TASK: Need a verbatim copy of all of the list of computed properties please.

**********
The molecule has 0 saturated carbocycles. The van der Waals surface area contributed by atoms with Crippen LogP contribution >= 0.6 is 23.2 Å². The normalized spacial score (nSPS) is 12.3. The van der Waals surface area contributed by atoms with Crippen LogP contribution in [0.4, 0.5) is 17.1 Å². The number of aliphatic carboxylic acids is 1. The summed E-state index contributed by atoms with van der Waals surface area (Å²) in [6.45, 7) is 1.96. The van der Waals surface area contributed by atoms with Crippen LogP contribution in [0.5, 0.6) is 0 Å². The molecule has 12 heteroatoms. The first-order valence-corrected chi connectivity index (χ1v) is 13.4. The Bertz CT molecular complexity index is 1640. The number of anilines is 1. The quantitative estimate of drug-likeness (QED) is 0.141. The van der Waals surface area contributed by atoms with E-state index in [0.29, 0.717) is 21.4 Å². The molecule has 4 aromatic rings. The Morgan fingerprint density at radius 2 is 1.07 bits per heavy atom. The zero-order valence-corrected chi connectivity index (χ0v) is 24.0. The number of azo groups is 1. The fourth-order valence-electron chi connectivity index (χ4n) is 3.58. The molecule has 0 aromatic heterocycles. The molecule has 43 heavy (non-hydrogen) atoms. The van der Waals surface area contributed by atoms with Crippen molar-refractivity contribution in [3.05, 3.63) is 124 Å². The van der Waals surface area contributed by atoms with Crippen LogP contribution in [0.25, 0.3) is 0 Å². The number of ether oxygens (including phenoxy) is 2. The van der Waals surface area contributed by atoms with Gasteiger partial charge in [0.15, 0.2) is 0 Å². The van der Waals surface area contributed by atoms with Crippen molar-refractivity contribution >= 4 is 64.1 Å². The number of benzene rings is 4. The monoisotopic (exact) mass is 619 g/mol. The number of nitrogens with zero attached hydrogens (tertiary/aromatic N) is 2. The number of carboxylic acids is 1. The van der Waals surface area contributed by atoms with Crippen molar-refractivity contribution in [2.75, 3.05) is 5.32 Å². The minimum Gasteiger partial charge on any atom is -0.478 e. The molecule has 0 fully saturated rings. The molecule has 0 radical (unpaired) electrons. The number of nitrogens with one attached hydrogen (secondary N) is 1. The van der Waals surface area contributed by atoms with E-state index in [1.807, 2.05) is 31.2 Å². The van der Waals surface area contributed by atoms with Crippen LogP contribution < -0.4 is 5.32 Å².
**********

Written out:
The molecule has 0 saturated carbocycles. The van der Waals surface area contributed by atoms with Crippen LogP contribution >= 0.6 is 23.2 Å². The normalized spacial score (nSPS) is 12.3. The van der Waals surface area contributed by atoms with Crippen LogP contribution in [0.4, 0.5) is 17.1 Å². The number of aliphatic carboxylic acids is 1. The summed E-state index contributed by atoms with van der Waals surface area (Å²) in [6.45, 7) is 1.96. The van der Waals surface area contributed by atoms with Crippen LogP contribution in [0.5, 0.6) is 0 Å². The molecule has 12 heteroatoms. The first-order valence-corrected chi connectivity index (χ1v) is 13.4. The Bertz CT molecular complexity index is 1640. The number of anilines is 1. The quantitative estimate of drug-likeness (QED) is 0.141. The van der Waals surface area contributed by atoms with E-state index in [0.29, 0.717) is 21.4 Å². The molecule has 4 aromatic rings. The Morgan fingerprint density at radius 2 is 1.07 bits per heavy atom. The zero-order valence-corrected chi connectivity index (χ0v) is 24.0. The number of azo groups is 1. The fourth-order valence-electron chi connectivity index (χ4n) is 3.58. The molecule has 0 aromatic heterocycles. The molecule has 43 heavy (non-hydrogen) atoms. The van der Waals surface area contributed by atoms with Crippen molar-refractivity contribution in [3.05, 3.63) is 124 Å². The van der Waals surface area contributed by atoms with Crippen LogP contribution in [0.25, 0.3) is 0 Å². The number of ether oxygens (including phenoxy) is 2. The van der Waals surface area contributed by atoms with Gasteiger partial charge in [0.15, 0.2) is 0 Å². The van der Waals surface area contributed by atoms with Crippen molar-refractivity contribution >= 4 is 64.1 Å². The number of benzene rings is 4. The monoisotopic (exact) mass is 619 g/mol. The number of nitrogens with zero attached hydrogens (tertiary/aromatic N) is 2. The number of carboxylic acids is 1. The van der Waals surface area contributed by atoms with Crippen molar-refractivity contribution in [2.75, 3.05) is 5.32 Å². The minimum Gasteiger partial charge on any atom is -0.478 e. The molecule has 0 fully saturated rings. The molecule has 0 radical (unpaired) electrons. The number of nitrogens with one attached hydrogen (secondary N) is 1. The van der Waals surface area contributed by atoms with E-state index in [1.807, 2.05) is 31.2 Å². The van der Waals surface area contributed by atoms with Crippen LogP contribution < -0.4 is 5.32 Å².